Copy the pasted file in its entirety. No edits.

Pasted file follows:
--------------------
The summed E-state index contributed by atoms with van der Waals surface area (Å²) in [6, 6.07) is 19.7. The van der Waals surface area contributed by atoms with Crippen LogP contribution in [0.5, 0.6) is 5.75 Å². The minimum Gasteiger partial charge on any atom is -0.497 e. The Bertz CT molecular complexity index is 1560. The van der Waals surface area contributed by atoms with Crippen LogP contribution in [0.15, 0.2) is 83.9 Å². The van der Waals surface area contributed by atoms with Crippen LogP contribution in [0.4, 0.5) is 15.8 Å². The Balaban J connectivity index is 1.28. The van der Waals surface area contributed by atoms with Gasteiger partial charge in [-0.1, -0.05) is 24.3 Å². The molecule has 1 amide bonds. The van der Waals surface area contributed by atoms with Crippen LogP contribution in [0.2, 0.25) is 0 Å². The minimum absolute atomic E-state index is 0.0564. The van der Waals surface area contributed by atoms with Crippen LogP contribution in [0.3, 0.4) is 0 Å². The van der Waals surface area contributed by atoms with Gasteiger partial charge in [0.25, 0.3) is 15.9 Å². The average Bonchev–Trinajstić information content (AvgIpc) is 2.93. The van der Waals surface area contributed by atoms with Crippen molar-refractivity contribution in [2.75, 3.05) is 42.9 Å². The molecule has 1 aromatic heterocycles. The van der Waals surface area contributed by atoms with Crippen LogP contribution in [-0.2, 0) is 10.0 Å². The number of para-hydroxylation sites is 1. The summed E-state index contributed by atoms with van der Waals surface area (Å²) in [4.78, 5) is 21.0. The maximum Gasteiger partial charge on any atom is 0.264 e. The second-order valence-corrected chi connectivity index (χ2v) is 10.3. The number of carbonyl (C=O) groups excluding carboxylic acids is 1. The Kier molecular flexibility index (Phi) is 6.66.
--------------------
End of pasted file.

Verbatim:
The summed E-state index contributed by atoms with van der Waals surface area (Å²) in [6, 6.07) is 19.7. The van der Waals surface area contributed by atoms with Crippen LogP contribution in [0.5, 0.6) is 5.75 Å². The minimum Gasteiger partial charge on any atom is -0.497 e. The Bertz CT molecular complexity index is 1560. The van der Waals surface area contributed by atoms with Crippen LogP contribution in [0.15, 0.2) is 83.9 Å². The van der Waals surface area contributed by atoms with Crippen LogP contribution in [0.4, 0.5) is 15.8 Å². The Balaban J connectivity index is 1.28. The van der Waals surface area contributed by atoms with Gasteiger partial charge in [-0.1, -0.05) is 24.3 Å². The molecule has 1 amide bonds. The van der Waals surface area contributed by atoms with Crippen LogP contribution in [0.2, 0.25) is 0 Å². The minimum absolute atomic E-state index is 0.0564. The van der Waals surface area contributed by atoms with Crippen LogP contribution in [0.3, 0.4) is 0 Å². The van der Waals surface area contributed by atoms with Gasteiger partial charge in [0.25, 0.3) is 15.9 Å². The average Bonchev–Trinajstić information content (AvgIpc) is 2.93. The van der Waals surface area contributed by atoms with Crippen molar-refractivity contribution in [2.75, 3.05) is 42.9 Å². The molecule has 1 aromatic heterocycles. The van der Waals surface area contributed by atoms with Crippen LogP contribution in [-0.2, 0) is 10.0 Å². The number of para-hydroxylation sites is 1. The summed E-state index contributed by atoms with van der Waals surface area (Å²) in [4.78, 5) is 21.0. The maximum Gasteiger partial charge on any atom is 0.264 e. The second-order valence-corrected chi connectivity index (χ2v) is 10.3. The number of carbonyl (C=O) groups excluding carboxylic acids is 1. The Kier molecular flexibility index (Phi) is 6.66.